Sizzling Oil Prices Burn A Hole In Your Pocket, But Refiners Are Killing


New Delhi: Global crude prices have wreaked havoc on the budgets of Indian consumers, oil marketing companies and even the government.

While consumers are paying through the nose for petrol and diesel pump prices, the government has taken a hit on its revenue by cutting excise duties to relieve the population. Oil marketing companies are also taking huge losses by keeping retail prices down.

But amid all the gloom, refining activity appears to have benefited from high crude prices. Oil companies, both public and private, that refine crude into finished products such as gasoline, diesel and jet fuel have reaped record margins.

Even though crude prices have been on the rise since last December, the sharp price increase was seen after Russia’s invasion of Ukraine in late February, which led to a squeeze in global supply. Since then, global crude prices have held above $100 a barrel.

Although oil refiners find it difficult to pass on the full increase to companies in the retail sector when world prices for the raw material increase, various refineries have this time – because of the war – faces closures and sanctions on their refining capacity, which has led to soaring refining margins.

Shutdowns in China have also contributed to shortages of refined products, further driving up margins.

For private Indian refiners, this is a unique opportunity as they are able to source a significant share of their imports from Russia, which sells its crude at discounted rates. State-owned refiners, however, find it difficult to aggressively buy Russian crude as they source their crude requirements under annual forward supply agreements – meaning they are bound by fixed contracts. – although there is some flexibility.

While the price of India’s crude oil basket was $109.10 a barrel on June 23, it has fallen in recent days on fears of a likely recession as central banks broadly tightened interest rates to control inflation.

State-owned refiners like Indian Oil Corporation (IOC), Mangalore Refinery & Petrochemicals (MRPL), HPCL-Mittal Energy’s Bathinda Refinery (HMEL), Bharat Petroleum (BPCL) and Chennai Petroleum Corporation Limited (CPCL) recorded rates above -des normal margins in 2021-22 compared to the previous year.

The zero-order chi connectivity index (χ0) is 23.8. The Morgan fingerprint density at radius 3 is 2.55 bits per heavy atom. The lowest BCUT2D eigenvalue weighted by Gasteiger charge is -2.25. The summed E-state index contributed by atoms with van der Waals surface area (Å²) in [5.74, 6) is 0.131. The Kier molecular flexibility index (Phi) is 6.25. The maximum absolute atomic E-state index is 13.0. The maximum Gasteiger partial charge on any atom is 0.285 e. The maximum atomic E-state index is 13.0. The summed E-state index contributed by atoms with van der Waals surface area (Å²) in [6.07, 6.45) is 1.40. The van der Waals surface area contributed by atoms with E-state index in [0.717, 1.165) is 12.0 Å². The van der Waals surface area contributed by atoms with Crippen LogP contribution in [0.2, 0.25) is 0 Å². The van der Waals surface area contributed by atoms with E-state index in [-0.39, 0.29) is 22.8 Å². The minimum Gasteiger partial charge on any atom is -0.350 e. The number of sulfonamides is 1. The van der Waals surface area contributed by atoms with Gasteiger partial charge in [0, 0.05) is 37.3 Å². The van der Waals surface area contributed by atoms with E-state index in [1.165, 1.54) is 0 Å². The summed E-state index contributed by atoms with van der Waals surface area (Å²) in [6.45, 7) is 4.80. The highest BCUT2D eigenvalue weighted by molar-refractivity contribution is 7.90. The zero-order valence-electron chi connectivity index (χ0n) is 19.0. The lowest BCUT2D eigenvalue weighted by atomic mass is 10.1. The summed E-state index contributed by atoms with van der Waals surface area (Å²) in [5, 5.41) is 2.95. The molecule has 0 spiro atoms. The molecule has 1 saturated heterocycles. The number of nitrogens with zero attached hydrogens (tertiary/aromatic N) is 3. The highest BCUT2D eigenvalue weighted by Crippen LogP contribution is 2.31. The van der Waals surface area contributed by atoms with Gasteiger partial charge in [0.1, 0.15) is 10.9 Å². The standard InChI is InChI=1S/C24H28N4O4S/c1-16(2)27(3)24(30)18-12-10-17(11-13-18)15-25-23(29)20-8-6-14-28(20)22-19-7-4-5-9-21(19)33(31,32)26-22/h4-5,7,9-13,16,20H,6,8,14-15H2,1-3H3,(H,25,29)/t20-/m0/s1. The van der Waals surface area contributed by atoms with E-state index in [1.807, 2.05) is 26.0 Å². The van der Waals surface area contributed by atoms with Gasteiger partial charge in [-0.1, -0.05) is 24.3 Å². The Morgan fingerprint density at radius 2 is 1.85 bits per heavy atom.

Data from private refiners like Reliance Industries, Vedanta and Nayara Energy is not available as these companies do not share their margins publicly. But typically, private refiner margins are up to twice those of public sector refiners.

Gross Refining Margin (GRM) is the difference between the price of crude that companies buy and the price at which they sell refined products. All refiners buy crude at a low price and resell the refined products at the highest possible price to make a profit.

In 2020-2021, data from 23 refineries in India with the Ministry of Petroleum and Natural Gas shows that IOC holds the majority share at 28%, followed by Reliance at 27-28%, BPCL at 11%, HPCL close to 6.4 percent, and the rest around the same share.

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The oil sector and its margins

The petroleum sector can be divided into two main streams — upstream and downstream. Upstream companies are primarily those engaged in the exploration and production of oil and gas. They extract oil from wells and sell it to refiners. Downstream companies process raw crude into finished products.

With oilfields now experiencing declining production or reaching the end of their productive life in India, crude oil production has declined since 2014-15, falling to 29.69 million tonnes in 2021-22 – the lowest in 28 years – marking a decline of 7.8 percent from 32.2 million tonnes in 1994-95.

Oil and Natural Gas Corporation (ONGC) accounts for the bulk, 65%, of total national production. Currently, India imports nearly 85% of its oil demand.

Companies like ONGC and Oil India (OIL) rely heavily on their refining business to earn profits. For example, ONGC subsidiary MRPL, a major refiner, reported a net profit of Rs 2,958 crore in 2021-22, compared to a loss of Rs 765 crore in the previous year due to high refining margins.